PAYE: Paying the right amount of tax
Since the introduction of RTI HMRC seem to be generating even more random PAYE codes than previously, so I was keen to hear about the latest changes to PAYE coding.
The Talking Points webinar was titled: “Paying the right amount of tax through PAYE: PAYE has changed”. A recording of an earlier webinar on the same topic is available here.
At present eight million people under or overpay tax each year through PAYE, and two thirds of these are overpayments, of which half are based on an annual income of less than £15,000. These overpayments can take up to two years to refund and there is, presumably, a similar delay on the collection side too.
From July 2017 HMRC will be generating new PAYE codes as soon as possible after receiving notifications from employers, pension companies or the taxpayers’ personal tax accounts. HMRC intend to calculate and notify the employer or pension company to repay, hopefully within the same tax year, so there is no delay in the tax refund nor an unexpected bill at the year end.
There will be limits to the amount of tax which can be collected through the PAYE code:
- It can’t be more than 50% of income; and
- It can’t double the tax liability
Whilst HMRC will try to use cumulative PAYE codes, they will use W1/M1 codes if any backlog is £15 or more per month.
Whilst the presenter was emphasising the benefit of these changes with respect to making refunds sooner, the two examples in the webinar (reproduced below) dealt with additional benefits where a change in tax code would collect the tax sooner. This is said to save the taxpayer a large bill at the year end.
Susan has a salary of £24,000pa (£2,000pm) and a personal allowance of £11,500 so her tax code is 1150L. Her usual tax monthly deduction is around £208.
From 6 April 2017 Susan begins to receive a new health benefit of £200pa so 20% extra tax will be due, i.e. £40pa. Susan notifies HMRC of this benefit via her personal tax account in June 2017
HMRC will collect this tax by reducing her tax code to 1130L. A cumulative notice is OK, as there is less than £15 difference in the first month: July 2017.
In July Susan’s employer will collect the additional tax due for April-July of 4 x £3.33 = £13 (less than £15 so a cumulative correction is OK), and then £3 per month additional tax from August 2017 onwards. By March 2018 Susan will have paid all the extra tax due on her new benefit.
John has a salary of £30,000pa (£2,500pm) and a personal allowance of £11,500 so his tax code is 1150L. His usual tax deduction is around £380pm.
From 31 October 2017 John receives a company car with private use and fuel benefit. The benefit for the remainder of the tax year is worth £5,000 so tax of £1000 will be payable for the period. John could notify HMRC via his personal tax account but leaves his employer to notify via the P46(car) process.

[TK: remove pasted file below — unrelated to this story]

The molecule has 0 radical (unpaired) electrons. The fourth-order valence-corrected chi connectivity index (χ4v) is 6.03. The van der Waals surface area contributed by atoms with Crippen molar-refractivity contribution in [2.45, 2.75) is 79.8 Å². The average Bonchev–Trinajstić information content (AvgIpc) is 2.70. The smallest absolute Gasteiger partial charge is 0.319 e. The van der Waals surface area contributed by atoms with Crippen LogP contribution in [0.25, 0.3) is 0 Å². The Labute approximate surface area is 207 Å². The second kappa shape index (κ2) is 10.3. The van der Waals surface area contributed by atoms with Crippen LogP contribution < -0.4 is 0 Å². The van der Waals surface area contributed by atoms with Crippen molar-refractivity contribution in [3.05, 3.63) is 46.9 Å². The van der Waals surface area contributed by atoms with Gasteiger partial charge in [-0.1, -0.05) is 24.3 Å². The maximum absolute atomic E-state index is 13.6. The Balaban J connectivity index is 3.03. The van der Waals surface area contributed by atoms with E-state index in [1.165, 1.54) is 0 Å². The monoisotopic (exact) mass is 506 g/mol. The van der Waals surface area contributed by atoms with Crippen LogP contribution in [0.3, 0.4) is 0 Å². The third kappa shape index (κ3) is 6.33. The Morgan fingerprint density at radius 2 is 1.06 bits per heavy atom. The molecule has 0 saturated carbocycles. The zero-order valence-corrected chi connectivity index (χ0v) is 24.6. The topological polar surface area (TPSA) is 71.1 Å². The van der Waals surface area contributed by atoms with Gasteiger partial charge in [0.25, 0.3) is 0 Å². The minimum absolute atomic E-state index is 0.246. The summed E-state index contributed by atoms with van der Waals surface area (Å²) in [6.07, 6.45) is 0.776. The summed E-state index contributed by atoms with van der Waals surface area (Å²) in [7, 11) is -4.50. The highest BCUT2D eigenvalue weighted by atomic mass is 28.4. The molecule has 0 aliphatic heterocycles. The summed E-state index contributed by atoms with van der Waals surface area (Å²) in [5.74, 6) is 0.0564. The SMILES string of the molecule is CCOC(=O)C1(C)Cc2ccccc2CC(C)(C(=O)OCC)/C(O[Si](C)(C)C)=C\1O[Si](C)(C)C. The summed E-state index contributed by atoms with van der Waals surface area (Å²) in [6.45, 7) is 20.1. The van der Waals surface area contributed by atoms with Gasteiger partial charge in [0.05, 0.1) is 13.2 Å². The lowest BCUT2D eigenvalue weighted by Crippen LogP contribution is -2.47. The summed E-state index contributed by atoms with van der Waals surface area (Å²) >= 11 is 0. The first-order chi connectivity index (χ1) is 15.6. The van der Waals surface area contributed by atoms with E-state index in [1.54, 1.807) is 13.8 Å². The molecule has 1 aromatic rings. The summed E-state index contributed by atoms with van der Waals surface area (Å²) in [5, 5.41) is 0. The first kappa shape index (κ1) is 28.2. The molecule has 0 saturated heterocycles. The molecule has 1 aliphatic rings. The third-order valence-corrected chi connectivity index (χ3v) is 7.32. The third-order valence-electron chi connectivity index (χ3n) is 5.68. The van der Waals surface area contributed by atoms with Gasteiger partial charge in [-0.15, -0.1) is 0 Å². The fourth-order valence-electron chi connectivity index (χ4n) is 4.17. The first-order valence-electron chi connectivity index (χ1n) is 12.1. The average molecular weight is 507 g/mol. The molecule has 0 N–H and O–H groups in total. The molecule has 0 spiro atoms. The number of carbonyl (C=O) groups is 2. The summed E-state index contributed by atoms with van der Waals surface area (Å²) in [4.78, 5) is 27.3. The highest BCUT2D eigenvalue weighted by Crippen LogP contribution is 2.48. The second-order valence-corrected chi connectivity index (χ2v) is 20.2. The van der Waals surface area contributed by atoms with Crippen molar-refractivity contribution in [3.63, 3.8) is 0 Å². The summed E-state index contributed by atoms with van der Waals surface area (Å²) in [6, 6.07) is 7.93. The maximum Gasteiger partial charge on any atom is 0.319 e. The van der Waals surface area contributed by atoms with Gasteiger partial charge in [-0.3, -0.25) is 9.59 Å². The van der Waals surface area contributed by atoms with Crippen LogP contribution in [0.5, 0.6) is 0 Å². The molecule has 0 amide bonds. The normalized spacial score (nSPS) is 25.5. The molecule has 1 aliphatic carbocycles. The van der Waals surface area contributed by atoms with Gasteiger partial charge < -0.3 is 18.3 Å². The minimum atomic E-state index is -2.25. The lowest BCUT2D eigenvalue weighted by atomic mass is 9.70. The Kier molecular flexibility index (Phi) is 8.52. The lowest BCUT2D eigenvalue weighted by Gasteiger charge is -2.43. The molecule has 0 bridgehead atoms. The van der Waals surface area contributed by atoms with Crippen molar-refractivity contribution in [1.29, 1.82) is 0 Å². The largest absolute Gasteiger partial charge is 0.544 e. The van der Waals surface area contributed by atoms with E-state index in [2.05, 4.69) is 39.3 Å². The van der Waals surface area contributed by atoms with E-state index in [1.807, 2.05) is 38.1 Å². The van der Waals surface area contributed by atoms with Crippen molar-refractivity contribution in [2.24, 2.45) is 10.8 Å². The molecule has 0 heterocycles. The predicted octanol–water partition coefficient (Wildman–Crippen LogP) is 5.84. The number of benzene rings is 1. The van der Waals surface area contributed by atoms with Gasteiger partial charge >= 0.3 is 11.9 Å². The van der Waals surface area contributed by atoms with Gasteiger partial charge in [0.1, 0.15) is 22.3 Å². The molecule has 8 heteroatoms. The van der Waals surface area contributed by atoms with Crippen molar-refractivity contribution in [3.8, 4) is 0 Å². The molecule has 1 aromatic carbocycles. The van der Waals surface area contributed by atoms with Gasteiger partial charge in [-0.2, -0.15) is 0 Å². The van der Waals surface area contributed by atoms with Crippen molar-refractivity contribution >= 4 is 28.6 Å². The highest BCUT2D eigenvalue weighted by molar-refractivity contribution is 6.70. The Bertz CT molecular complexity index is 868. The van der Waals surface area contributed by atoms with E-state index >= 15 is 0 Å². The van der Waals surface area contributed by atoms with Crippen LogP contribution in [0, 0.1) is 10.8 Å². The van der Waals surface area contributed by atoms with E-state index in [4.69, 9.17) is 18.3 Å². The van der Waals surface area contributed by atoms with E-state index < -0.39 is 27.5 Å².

This is probably wise as, with my experience of HMRC and PAYE codes, I fear that HMRC would amend the code twice. I did ask how this would be dealt with but my question was not answered.
HMRC will send a tax code notice to John who doesn’t need to do anything unless he wants to change the tax payment, e.g. as a lump sum, or if he would have financial difficulties in paying. HMRC will also send the code to the employer for the next payday.
There was no indication of the timescale of issuing a correction in the event of such a communication from John amended code and I suspect that this would arrive too late.
The new tax code will collect £200pm over the remaining paydays from November to March. This would be done on W1/M1 as the backlog would be more than £15 per month. John will have paid all £1,000 due in tax by the year end, rather than just part of it, with a balance due the following tax year in addition to the 2018/19 charge.
HMRC say that collecting the tax earlier is harder on John now, but it is easier for him to plan. Individual taxpayers will have their own opinions as to which method is preferable.
Overall, I think that managing benefits and over/under tax payments through the current tax year is a good idea. However, I have great reservations about HMRC’s ability to amend the codes correctly as they do not currently handle the RTI in real time but by delayed interfaces.
Also, there is a risk of amending PAYE codes twice if the individual AND the employer notify HMRC electronically.
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Della Hudson was part of the class of 2009. She built up Hudson Business Accountants and Advisers from her kitchen table to a small team of flexible workers with independent premises in Nailsea, near Bristol. The firm ran regular Money Matters seminars and other training and webinars. Della sold the firm in 2017 in order to focus on the...